Calcium is an important signaling molecule in almost all cells. Blood platelets, called thrombocytes in technical terms, are activated by calcium and then contribute to hemostasis and wound closure. However, misdirected activation of the blood platelets through uncontrolled calcium signals can also lead to acutely life-threatening events such as thromboses, heart attacks and strokes, as well as triggering inflammatory reactions in the blood vessels.
So far, the molecule stromal interaction molecule 1 (STIM1) was known as an essential component in the regulation of calcium signals. However, it has this function in almost all cells in the body and a loss of STIM1 therefore has strong effects such as the weakening of the immune system. For this reason, it is not a suitable target structure for drug development.
"In our study, we were able to identify the previously unknown molecule BIN2 (bridging integrator 2) as a new interaction partner of STIM1 in blood platelets and also show that BIN2 also interacts with another component of the calcium machinery," explains the senior author. The special thing about BIN2 is that it occurs very specifically in blood platelets and not, like STIM1, in many other cells. “This allows us to target the platelets precisely without disrupting the functions in other cells,” adds doctoral student who played a key role in the study. The study was published in the Journal of Clinical Investigation.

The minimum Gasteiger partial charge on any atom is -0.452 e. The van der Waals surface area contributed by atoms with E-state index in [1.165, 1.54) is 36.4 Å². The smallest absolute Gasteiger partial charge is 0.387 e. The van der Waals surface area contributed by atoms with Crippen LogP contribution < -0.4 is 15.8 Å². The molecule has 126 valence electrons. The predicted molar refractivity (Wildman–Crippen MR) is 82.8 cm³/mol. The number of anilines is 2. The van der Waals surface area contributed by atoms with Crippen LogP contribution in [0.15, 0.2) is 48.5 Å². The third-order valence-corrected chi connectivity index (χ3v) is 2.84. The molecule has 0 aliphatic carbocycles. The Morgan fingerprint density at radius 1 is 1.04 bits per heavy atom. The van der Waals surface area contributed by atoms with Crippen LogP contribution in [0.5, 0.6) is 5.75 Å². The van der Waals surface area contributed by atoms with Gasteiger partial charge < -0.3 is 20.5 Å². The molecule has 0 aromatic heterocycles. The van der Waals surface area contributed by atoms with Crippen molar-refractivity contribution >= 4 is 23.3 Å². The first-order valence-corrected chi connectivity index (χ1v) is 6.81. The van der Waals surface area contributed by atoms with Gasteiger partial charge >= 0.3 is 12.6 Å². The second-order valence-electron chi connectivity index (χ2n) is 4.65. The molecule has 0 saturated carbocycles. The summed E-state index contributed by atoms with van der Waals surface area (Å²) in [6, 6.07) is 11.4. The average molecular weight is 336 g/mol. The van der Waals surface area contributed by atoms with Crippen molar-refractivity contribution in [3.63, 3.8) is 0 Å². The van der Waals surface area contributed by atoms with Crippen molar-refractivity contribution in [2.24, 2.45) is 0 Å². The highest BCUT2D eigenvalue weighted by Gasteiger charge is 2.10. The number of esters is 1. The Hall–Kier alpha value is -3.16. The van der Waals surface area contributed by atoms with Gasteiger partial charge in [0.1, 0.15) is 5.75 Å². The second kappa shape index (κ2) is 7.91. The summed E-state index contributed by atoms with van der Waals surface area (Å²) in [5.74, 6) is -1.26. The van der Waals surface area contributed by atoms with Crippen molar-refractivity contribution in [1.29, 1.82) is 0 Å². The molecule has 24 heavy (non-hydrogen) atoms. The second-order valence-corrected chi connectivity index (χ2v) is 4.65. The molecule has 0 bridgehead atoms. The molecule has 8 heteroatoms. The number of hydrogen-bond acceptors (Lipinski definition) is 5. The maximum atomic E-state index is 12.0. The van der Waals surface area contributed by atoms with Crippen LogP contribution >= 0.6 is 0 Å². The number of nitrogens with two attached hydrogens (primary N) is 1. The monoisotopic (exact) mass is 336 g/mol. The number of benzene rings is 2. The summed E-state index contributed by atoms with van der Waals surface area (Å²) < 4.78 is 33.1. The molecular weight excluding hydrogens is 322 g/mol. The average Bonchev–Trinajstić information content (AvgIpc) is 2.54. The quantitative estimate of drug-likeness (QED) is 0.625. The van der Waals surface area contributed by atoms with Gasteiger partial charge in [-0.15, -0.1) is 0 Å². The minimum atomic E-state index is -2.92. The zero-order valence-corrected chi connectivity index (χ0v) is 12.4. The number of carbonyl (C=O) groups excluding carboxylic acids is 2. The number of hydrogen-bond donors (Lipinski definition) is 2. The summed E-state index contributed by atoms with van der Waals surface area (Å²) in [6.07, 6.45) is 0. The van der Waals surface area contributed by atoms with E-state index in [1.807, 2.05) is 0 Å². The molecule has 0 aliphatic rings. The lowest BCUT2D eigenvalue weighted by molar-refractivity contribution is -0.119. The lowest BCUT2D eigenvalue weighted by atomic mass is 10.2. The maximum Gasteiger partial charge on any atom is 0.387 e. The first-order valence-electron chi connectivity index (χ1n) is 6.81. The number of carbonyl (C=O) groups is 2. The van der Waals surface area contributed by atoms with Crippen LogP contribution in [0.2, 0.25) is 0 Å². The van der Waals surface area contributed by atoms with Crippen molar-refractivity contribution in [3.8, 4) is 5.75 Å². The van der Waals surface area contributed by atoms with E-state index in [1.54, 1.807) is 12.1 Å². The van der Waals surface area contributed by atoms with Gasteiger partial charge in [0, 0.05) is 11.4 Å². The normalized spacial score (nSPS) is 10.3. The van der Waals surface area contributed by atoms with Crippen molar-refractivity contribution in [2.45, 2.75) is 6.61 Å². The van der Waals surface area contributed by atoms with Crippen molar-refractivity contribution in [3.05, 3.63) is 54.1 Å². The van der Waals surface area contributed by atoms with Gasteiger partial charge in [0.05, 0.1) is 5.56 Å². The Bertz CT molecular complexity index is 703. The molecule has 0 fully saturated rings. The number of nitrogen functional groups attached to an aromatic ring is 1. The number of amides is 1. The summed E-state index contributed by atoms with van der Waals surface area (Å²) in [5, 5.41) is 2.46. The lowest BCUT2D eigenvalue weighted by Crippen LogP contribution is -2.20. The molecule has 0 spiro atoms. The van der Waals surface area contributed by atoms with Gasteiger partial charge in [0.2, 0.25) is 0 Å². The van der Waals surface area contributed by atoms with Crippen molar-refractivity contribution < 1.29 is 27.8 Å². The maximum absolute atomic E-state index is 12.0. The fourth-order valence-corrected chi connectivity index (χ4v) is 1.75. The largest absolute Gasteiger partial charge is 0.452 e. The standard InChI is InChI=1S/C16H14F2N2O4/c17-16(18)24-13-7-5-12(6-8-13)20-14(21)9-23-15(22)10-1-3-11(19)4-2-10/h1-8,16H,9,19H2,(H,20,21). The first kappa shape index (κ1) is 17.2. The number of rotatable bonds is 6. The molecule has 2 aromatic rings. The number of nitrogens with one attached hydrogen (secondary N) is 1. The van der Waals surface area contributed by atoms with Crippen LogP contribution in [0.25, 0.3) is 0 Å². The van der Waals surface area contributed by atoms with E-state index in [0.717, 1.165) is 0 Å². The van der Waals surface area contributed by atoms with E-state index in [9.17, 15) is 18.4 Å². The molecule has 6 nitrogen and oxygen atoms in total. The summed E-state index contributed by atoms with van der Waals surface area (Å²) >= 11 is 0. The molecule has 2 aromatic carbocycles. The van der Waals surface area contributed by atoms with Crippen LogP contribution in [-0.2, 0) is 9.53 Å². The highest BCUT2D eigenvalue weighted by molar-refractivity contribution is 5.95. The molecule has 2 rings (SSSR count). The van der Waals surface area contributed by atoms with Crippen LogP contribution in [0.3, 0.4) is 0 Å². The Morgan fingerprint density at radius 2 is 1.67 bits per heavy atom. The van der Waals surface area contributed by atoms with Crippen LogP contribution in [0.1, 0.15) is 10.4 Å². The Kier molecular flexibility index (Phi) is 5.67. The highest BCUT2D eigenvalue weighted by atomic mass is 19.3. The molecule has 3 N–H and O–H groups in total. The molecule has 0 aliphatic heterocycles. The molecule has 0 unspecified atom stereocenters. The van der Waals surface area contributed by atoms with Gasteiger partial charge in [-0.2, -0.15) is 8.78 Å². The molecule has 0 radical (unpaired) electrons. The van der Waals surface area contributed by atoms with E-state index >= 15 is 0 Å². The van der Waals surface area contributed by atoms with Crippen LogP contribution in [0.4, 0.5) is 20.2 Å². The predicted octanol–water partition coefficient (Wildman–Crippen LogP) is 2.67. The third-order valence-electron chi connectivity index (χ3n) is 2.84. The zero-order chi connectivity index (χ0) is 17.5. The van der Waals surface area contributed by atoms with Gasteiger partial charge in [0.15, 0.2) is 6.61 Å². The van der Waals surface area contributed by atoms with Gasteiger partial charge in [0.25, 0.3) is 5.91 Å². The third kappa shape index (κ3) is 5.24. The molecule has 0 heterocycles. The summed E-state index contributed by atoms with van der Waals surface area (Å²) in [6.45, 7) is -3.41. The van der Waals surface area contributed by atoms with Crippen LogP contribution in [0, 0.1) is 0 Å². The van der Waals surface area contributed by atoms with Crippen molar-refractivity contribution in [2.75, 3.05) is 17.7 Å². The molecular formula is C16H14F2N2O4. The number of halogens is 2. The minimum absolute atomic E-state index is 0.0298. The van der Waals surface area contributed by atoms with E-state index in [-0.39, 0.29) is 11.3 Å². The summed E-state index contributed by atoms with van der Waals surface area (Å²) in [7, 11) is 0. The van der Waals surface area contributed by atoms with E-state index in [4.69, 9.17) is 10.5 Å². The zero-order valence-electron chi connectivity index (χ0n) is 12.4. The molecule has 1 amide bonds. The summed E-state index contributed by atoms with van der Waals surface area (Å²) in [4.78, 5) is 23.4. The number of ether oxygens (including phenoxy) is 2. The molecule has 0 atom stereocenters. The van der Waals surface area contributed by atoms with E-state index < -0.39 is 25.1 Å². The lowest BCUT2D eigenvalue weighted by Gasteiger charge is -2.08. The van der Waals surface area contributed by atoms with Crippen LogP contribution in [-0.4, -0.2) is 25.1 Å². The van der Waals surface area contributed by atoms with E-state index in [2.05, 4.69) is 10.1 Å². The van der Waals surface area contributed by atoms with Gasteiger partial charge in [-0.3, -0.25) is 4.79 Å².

"Using super-high-resolution fluorescence microscopy, we were able to demonstrate that the molecules STIM1 and BIN2 colocalize in the platelet at certain intervals and thus underpin the biochemical data," explains another doctoral student.
Mice that do not have BIN2 show greatly reduced calcium signals in the platelets. This results in smaller blood clots in their blood vessels after damage to the vessel wall, the animals are partially protected from arterial thrombosis and strokes have a milder course. This shows that molecules like BIN2 could be a starting point for drug development against thrombosis, heart attacks and strokes. To do this, the exact molecular mechanisms and other interaction partners must now be investigated.
A new protein controlling platelet aggregation identified
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